Benczkowski clarifies DOJ’s view on monitorships
On March 8, 2019, Assistant Attorney General Brian A. Benczkowski, head of the DOJ’s Criminal Division, held a speech at the Annual ABA National Institute on White Collar Crime Conference in New Orleans.
In his speech, Benczkowski at first emphasized the DOJ’s approach for transparency in its corporate enforcement practices which he made a priority since rejoining the DOJ last year. Since then, the DOJ sought to promote transparency in both its case-specific resolutions and general policies, such as the publication all of their case declinations to date under the FCPA Corporate Enforcement Policy or the issuance of new guidance regarding the selection criteria for corporate monitors in October 2018 (Memorandum “Selection of Monitors in Criminal Division Matters”), emphasizing the importance of having an effective compliance program to avoid imposition of a monitor.
With regard to the latter, Benczkowski made it clear that the update of the guidance memorandum on the selection of monitors does not imply a departure from the DOJ’s previous practice in relation to monitorships. He rejected speculations that the DOJ’s new approach would lead to fewer monitorships. The memorandum was rather updated in order to “provide more guidance about the factors that will prompt the appointment of a monitor in the first place, including how to weigh the benefits and costs of a potential monitorship, and to clarify details about the selection process and scope of monitorships“, said Benczkowski. In this regard he emphasized that just last week Mobile TeleSystems PJSC (“MTS”), the largest mobile telecommunications company in Russia, entered into a deferred prosecution agreement with the DOJ in connection with FCPA violations in Uzbekistan. As part of the agreement, MTS agreed to pay a combined penalty of USD 850 million and agreed to a three-year monitorship.
Notably, Benczkowski highlighted that companies “that voluntarily self-disclose, take steps to prevent misconduct through robust compliance programs, and take appropriate remedial steps when misconduct is detected” should know that they will receive a “fair shake” from the department. In this respect, Benczkowski referred to two recent settlements with Cognizant Technology Solutions Corp. and the Insurance Corporation of Barbados. In both cases the DOJ declined to bring charges against the companies and instead charged high-level individuals, alleging that they violated the FCPA by authorizing bribe payments to government officials. Benczkowski stressed that companies can avoid criminal charges even when “aggravating factors like high-level executive involvement in the misconduct will not necessarily preclude a declination when the company’s actions are otherwise exemplary“.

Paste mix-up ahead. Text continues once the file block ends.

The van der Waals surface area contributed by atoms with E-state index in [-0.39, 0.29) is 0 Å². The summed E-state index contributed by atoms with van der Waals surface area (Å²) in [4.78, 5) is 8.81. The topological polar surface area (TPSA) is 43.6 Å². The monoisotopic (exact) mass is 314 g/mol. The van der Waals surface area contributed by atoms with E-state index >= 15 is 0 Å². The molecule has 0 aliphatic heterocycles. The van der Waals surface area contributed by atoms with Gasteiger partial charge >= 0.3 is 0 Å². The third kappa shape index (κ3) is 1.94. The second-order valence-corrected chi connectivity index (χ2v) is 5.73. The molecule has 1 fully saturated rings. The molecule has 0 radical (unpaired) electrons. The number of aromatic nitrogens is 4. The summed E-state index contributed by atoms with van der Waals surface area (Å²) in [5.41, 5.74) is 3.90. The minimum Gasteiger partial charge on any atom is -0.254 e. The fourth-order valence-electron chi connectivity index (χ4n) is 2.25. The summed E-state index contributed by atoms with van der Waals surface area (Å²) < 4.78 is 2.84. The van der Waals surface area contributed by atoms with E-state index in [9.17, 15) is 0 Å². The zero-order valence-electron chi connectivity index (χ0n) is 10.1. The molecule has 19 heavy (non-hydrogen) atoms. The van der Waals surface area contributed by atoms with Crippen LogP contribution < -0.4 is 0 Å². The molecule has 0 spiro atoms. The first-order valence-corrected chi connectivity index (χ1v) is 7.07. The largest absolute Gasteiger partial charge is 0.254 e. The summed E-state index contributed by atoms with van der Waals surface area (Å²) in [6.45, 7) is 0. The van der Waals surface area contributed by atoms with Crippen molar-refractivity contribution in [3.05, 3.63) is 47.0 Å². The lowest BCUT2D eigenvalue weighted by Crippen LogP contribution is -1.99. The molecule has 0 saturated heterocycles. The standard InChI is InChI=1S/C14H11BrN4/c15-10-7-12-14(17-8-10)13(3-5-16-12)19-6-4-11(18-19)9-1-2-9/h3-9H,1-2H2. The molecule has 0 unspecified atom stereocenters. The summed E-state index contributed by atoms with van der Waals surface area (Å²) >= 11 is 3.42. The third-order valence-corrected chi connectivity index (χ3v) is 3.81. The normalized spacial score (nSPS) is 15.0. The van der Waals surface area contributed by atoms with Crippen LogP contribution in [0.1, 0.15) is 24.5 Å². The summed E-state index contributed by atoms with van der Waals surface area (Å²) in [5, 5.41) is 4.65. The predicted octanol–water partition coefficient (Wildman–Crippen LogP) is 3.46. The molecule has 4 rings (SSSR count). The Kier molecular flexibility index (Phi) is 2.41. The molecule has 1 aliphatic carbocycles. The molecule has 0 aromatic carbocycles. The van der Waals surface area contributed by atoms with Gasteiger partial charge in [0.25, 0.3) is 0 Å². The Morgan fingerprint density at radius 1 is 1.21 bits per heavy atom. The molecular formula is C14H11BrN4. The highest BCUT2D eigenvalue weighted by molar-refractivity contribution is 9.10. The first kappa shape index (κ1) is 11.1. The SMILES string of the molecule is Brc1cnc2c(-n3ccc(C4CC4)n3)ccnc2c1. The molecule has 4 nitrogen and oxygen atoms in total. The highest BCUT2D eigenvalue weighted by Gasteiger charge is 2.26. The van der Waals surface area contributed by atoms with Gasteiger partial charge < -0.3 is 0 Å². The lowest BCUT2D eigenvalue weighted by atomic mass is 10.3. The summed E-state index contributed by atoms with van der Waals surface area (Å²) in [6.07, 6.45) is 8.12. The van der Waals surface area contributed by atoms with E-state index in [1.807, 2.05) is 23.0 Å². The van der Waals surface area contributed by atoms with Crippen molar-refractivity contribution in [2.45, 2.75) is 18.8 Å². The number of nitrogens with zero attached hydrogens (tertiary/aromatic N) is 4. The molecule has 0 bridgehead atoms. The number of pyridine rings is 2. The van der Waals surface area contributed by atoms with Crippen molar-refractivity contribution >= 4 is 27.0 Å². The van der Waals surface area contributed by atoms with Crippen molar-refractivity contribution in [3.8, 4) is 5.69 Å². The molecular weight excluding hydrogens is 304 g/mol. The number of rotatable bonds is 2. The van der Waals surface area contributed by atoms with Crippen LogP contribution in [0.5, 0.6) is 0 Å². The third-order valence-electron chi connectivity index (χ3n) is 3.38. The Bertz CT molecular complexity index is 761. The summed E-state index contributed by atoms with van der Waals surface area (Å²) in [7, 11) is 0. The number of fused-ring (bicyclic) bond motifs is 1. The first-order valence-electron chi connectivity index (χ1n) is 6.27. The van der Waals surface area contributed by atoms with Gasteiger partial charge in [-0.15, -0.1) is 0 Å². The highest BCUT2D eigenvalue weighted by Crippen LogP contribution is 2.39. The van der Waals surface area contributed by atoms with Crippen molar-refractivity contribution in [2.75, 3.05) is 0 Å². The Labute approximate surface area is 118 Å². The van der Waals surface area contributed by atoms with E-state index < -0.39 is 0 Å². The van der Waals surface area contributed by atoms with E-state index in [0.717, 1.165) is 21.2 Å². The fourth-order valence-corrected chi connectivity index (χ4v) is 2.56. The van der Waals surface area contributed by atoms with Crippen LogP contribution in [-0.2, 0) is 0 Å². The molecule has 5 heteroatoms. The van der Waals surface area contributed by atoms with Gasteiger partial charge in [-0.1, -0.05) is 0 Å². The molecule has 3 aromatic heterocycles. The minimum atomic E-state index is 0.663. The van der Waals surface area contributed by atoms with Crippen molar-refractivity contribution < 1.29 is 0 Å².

In his speech, Benczkowski also addressed the following matters:
Announcement of “Anti-Piling on” of penalties: According to Benczkowski, the DOJ wants to avoid penalties imposed for a penalties’ sake: “If a company faces other civil or foreign penalties for the same misconduct, we will apply our ‘anti-piling on’ policy to reduce or apportion financial fines, forfeitures, and restitution between authorities to ensure that the overall outcome is equitable and just. We also will avoid penalties that disproportionately punish innocent employees, shareholders, customers, and other stakeholders.”
Commitment to extend the FCPA Corporate Enforcement Policy to mergers & acquisition: Benczkowski also affirmed that the DOJ’s approach to crediting self-disclosures would extend to misconduct uncovered through due diligence in the context of a merger or acquisition, or, in appropriate instances, through post-acquisition audits or compliance integration efforts: “Applying the policy to the M&A context avoids chilling acquisition activity by law-abiding companies, who might otherwise walk away from worthwhile investments due to the risk of FCPA enforcement. After all, we want law-abiding companies with strong compliance cultures to be willing to make these kinds of acquisitions. Put another way, we don’t want the good corporate actors to cede the field to higher-risk entities that may only perpetuate illegal conduct.”
Evaluating the effectiveness of compliance programs: According to Benczkowski, the Criminal Division of the DOJ will soon provide training “with a focus on how we, as prosecutors, will evaluate the effectiveness of corporate compliance programs” for white-collar prosecutors which he envisioned to evolve into an annual program. “Training is, of course, step one in any effort to promote consistency in the exercise of prosecutorial discretion,” he added.
The remarks delivered by Brian A. Benczkowski at the 33rd Annual ABA National Institute on White Collar Crime Conference can be found here.
In line with the statements of Benczkowski, other US agencies also appear to strengthen their enforcement activities rather than winding them down. For example, the Federal Bureau of Investigation (FBI) recently announced the establishment of a dedicated anti-corruption team in Miami as a result of the significant role that South America has played in recent FCPA enforcement activities. According to press reports, the team will be focusing on FCPA cases in South America and Miami.
In Germany, further developments with respect to the enactment of a corporate sanctions law are still eagerly awaited, where in particular the so-called “Cologne draft” also suggests the imposition of monitors (cf. Section 5 para. 4). The proposal of the new “corporate sanctions law” can be found here.